Inside a home, however, this process doesn’t occur – because we don’t have clouds to rain on our plants. Our homes tend to be quite dry, and instead, we water plants when they are thirsty. This works well for some varieties, but others find the dry air impossible to deal with.
A terrarium allows you to mimic the natural process inside your home. You will add some water to begin with, and the plants will take up what they need. When they expel the water back to the atmosphere, it will gather as condensation on the lid and sides of the terrarium, and then “rain” back onto the plants.
This makes terrariums essentially self-sustaining as long as they are set up well. You may have to interfere at times, but in general, terrariums require little extra care once they are established.
Are All Terrariums Sealed?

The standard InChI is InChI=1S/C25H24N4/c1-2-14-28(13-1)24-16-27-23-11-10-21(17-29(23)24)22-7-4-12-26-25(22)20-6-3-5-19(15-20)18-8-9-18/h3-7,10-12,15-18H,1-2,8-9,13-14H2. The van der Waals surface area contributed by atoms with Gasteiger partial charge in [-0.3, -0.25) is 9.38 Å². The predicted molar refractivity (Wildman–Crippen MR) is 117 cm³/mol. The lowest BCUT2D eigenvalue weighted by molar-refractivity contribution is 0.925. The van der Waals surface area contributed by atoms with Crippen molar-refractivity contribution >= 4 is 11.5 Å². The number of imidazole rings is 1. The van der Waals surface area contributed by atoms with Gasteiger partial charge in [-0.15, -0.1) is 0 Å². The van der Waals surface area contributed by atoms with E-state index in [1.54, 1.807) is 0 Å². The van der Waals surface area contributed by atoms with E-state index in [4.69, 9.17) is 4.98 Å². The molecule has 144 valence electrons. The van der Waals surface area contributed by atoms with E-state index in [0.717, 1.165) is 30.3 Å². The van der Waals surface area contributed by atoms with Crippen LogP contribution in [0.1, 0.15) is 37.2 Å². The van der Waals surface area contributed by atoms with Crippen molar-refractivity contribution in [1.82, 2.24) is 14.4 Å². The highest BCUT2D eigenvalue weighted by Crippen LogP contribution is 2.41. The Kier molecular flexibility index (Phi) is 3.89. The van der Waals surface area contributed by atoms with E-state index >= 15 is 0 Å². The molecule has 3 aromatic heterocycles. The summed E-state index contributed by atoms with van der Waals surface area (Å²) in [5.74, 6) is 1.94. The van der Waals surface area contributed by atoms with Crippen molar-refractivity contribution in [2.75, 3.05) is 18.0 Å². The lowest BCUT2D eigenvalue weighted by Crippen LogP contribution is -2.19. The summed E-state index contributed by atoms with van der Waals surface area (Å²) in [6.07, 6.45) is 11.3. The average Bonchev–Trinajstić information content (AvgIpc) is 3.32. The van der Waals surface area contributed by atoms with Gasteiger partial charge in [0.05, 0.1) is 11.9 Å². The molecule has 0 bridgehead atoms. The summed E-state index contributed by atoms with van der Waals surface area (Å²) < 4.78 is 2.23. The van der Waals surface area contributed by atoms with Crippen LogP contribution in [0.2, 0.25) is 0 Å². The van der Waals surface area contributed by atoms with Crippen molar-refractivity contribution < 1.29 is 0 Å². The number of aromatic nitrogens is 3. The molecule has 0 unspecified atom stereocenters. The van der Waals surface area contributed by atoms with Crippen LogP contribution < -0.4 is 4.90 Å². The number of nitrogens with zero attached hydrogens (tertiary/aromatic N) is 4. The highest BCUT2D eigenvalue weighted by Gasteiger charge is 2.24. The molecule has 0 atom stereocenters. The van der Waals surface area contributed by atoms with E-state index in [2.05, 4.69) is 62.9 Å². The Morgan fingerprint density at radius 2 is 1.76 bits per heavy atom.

No, many people do not fully seal their terrariums – or even seal them at all. Some people create open-top terrariums.
However, you should be aware that if you don’t seal it, you will have to water it at times. Water will escape from the container as condensation, getting lost to the surrounding air. If you don’t replenish this occasionally, your terrarium will dry out.
Learning to water a terrarium can be challenging at first because it can be difficult to know how much water to add. To gauge this, look at how much condensation is on the container and what color the soil is.
Your soil should be a rich, dark brown, indicating that it is nice and wet, and there should always be some condensation on the lid and the sides of the terrarium. If the terrarium lacks condensation, it may be too dry and you will need to add some water.